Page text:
E3G today welcomes the publication of the Future Homes Standard consultation by the UK government, which sets out requirements that will ensure newly built homes are “net zero ready” from 2025, with heat pumps as standard.
The document confirms: “We found no practical way to allow the installation of fossil fuel boilers while also delivering significant carbon savings. As such, we do not expect fossil fuel heating, such as gas, hybrid heat pumps and hydrogen-ready boilers, will meet these standards.”
Juliet Phillips, Senior Policy Advisor at E3G says “Ensuring that all new homes are built highly efficient and with clean heat is perhaps the most popular and common-sense of climate policies. We’re delighted that the government has finally confirmed that all new homes must be built to new zero standards from 2025. This is great news for home-buyers, who will save money on energy bills and avoid the need for costly retrofits in the future. It’s also great news for the UK’s clean tech industry, providing the long-term policy certainty needed to boost investment in skills and supply chains.”
The requirement for all new homes to be built highly efficient was originally proposed in 2006, which would have required that from 2016 all new houses would be ‘zero carbon’ and generate as much energy on-site, as they would use in heating, hot water and lighting. However, this proposal was scrapped in 2015. About 1.5m homes are estimated to have been built without these low-carbon fittings since 2015. The cost of retrofitting these homes is likely to reach £30bn to £45bn.
Additional economic opportunities and benefits associated with the standard include:
- Unlock investment in UK supply chains to boost growth. The Future Homes Standard (FHS)) is central to realising the government’s ambitions for the UK to be one of the largest markets in Europe for heat pumps by the end of the decade; unlocking up to £1bn investment in UK manufacturing by 2028. A strong heat pump manufacturing base could contribute £500 million GVA per annum in export opportunities, and this growth could support up to 6,000 heating engineer jobs annually to 2028.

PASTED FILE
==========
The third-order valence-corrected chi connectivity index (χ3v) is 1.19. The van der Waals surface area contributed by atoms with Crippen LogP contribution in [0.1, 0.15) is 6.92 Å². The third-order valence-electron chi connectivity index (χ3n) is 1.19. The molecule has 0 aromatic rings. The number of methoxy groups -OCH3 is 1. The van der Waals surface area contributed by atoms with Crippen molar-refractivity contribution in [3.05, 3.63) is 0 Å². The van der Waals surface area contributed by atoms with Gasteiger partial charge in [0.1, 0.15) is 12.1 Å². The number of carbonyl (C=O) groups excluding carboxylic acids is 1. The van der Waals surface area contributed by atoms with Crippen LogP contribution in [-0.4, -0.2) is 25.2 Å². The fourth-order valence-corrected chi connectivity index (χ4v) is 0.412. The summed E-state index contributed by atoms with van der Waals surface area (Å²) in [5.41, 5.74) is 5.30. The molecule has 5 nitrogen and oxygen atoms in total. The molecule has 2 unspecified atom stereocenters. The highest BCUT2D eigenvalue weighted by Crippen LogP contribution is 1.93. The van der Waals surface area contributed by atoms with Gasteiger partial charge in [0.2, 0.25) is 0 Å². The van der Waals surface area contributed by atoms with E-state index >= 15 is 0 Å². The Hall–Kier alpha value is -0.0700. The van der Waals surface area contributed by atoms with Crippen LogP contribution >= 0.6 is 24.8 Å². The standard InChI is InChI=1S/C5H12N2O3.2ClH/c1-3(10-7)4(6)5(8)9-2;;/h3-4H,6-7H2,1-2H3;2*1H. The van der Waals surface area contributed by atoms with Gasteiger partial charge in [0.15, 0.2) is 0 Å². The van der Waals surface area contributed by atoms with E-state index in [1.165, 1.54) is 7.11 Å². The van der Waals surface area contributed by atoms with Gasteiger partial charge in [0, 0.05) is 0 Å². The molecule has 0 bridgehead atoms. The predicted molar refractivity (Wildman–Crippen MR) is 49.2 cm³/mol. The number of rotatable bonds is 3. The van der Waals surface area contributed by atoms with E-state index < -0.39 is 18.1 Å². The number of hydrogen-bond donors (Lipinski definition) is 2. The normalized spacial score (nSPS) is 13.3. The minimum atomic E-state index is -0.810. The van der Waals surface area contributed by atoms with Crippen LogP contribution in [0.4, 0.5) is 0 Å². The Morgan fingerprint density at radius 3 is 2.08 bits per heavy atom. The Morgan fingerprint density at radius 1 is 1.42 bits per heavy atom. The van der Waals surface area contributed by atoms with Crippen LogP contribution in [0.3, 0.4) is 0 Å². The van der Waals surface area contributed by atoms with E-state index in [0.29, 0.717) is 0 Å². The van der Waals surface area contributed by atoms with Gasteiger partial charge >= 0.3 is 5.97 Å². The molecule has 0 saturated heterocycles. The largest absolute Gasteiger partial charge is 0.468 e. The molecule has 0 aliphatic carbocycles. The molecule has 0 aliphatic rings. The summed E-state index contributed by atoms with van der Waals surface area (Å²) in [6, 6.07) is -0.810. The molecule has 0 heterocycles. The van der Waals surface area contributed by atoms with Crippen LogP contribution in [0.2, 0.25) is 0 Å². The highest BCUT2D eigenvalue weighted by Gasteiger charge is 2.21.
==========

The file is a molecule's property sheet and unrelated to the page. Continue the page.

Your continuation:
- Lower costs for homeowners. Future-proofing homes from 2025 will avoid the future need for expensive retrofits. It is much cheaper for homeowners if the home is already built net zero ready: installing a heat pump costs housebuilders an average of £5,750, compared with an average retrofit cost of over £13,000. The cost of running a heat pump in a well-insulated home is already competitive with that of a new gas boiler. Compared with 2021 new build standards, homeowners of properties built to the FHS could save up to £450 a year on their energy bills while reducing CO2 emissions by 31%.
- Provide clarity for housebuilders. Leading housebuilders want regulation that provides a level playing field and rewards ambition, quality, and social responsibility. Major housebuilders, such as Redrow and Vistry Group, have already shifted their operating models and supply chains in anticipation. The financial services and energy industries are primed to supply builders and their customers with the services and finance they need.
- Bolster the UK’s energy security. The UK must urgently reduce costly consumption of gas, to relieve our economic exposure to volatile gas markets. Designing homes to integrate heat pumps at the outset will insulate future stock from gas reliance. Replacing a gas boiler with a heat pump reduces a home’s gas use by over 70%, assuming the makeup of the electricity grid remains constant. Government has identified “accelerating the transition to ultra-efficient electric heat pumps” as key to mitigating the UK’s overdependence on fossil fuel gas, nearly half of which is consumed through heating each year.